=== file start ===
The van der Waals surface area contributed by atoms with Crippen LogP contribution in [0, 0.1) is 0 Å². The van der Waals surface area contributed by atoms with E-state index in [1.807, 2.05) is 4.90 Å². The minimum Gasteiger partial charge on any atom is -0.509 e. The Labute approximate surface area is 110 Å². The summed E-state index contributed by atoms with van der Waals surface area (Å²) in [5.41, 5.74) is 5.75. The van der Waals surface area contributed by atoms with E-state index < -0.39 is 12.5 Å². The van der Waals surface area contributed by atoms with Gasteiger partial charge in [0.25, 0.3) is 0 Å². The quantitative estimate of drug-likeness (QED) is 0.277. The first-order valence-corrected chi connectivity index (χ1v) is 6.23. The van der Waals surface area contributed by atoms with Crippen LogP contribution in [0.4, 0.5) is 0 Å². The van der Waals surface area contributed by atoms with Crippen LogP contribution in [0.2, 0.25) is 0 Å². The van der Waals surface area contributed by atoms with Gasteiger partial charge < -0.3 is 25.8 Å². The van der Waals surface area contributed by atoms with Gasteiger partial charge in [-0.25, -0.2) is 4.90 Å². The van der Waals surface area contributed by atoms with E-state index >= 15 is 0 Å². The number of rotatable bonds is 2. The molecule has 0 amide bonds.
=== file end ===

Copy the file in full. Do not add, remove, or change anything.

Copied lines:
The van der Waals surface area contributed by atoms with Crippen LogP contribution in [0, 0.1) is 0 Å². The van der Waals surface area contributed by atoms with E-state index in [1.807, 2.05) is 4.90 Å². The minimum Gasteiger partial charge on any atom is -0.509 e. The Labute approximate surface area is 110 Å². The summed E-state index contributed by atoms with van der Waals surface area (Å²) in [5.41, 5.74) is 5.75. The van der Waals surface area contributed by atoms with E-state index < -0.39 is 12.5 Å². The van der Waals surface area contributed by atoms with Gasteiger partial charge in [0.25, 0.3) is 0 Å². The quantitative estimate of drug-likeness (QED) is 0.277. The first-order valence-corrected chi connectivity index (χ1v) is 6.23. The van der Waals surface area contributed by atoms with Crippen LogP contribution in [0.4, 0.5) is 0 Å². The van der Waals surface area contributed by atoms with Crippen LogP contribution in [0.2, 0.25) is 0 Å². The van der Waals surface area contributed by atoms with Gasteiger partial charge < -0.3 is 25.8 Å². The van der Waals surface area contributed by atoms with Gasteiger partial charge in [-0.25, -0.2) is 4.90 Å². The van der Waals surface area contributed by atoms with E-state index >= 15 is 0 Å². The number of rotatable bonds is 2. The molecule has 0 amide bonds.